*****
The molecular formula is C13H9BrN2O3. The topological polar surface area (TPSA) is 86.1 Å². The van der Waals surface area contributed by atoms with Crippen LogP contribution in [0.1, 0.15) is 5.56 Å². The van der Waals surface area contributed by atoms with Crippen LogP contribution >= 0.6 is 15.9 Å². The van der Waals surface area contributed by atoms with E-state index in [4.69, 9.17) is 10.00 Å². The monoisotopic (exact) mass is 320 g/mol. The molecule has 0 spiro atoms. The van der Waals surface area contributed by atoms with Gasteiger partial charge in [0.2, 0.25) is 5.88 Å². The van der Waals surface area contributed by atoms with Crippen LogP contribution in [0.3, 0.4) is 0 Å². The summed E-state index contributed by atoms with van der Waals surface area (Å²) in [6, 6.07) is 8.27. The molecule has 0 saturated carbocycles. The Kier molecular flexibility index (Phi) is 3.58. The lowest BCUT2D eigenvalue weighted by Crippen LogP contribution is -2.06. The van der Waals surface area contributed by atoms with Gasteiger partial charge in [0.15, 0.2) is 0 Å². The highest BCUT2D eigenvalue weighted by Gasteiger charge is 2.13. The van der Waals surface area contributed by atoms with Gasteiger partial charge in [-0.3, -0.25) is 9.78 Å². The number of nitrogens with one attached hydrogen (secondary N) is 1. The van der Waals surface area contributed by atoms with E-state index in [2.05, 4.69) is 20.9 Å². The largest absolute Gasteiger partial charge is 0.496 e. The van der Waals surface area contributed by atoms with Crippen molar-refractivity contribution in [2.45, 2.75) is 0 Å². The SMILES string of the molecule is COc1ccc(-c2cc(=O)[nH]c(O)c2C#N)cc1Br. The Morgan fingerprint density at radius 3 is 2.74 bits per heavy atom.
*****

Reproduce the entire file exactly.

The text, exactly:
The molecular formula is C13H9BrN2O3. The topological polar surface area (TPSA) is 86.1 Å². The van der Waals surface area contributed by atoms with Crippen LogP contribution in [0.1, 0.15) is 5.56 Å². The van der Waals surface area contributed by atoms with Crippen LogP contribution >= 0.6 is 15.9 Å². The van der Waals surface area contributed by atoms with E-state index in [4.69, 9.17) is 10.00 Å². The monoisotopic (exact) mass is 320 g/mol. The molecule has 0 spiro atoms. The van der Waals surface area contributed by atoms with Gasteiger partial charge in [0.2, 0.25) is 5.88 Å². The van der Waals surface area contributed by atoms with Crippen LogP contribution in [0.3, 0.4) is 0 Å². The summed E-state index contributed by atoms with van der Waals surface area (Å²) in [6, 6.07) is 8.27. The molecule has 0 saturated carbocycles. The Kier molecular flexibility index (Phi) is 3.58. The lowest BCUT2D eigenvalue weighted by Crippen LogP contribution is -2.06. The van der Waals surface area contributed by atoms with Gasteiger partial charge in [0.15, 0.2) is 0 Å². The highest BCUT2D eigenvalue weighted by Gasteiger charge is 2.13. The van der Waals surface area contributed by atoms with Gasteiger partial charge in [-0.3, -0.25) is 9.78 Å². The number of nitrogens with one attached hydrogen (secondary N) is 1. The van der Waals surface area contributed by atoms with E-state index in [2.05, 4.69) is 20.9 Å². The largest absolute Gasteiger partial charge is 0.496 e. The van der Waals surface area contributed by atoms with Crippen molar-refractivity contribution in [2.45, 2.75) is 0 Å². The SMILES string of the molecule is COc1ccc(-c2cc(=O)[nH]c(O)c2C#N)cc1Br. The Morgan fingerprint density at radius 3 is 2.74 bits per heavy atom.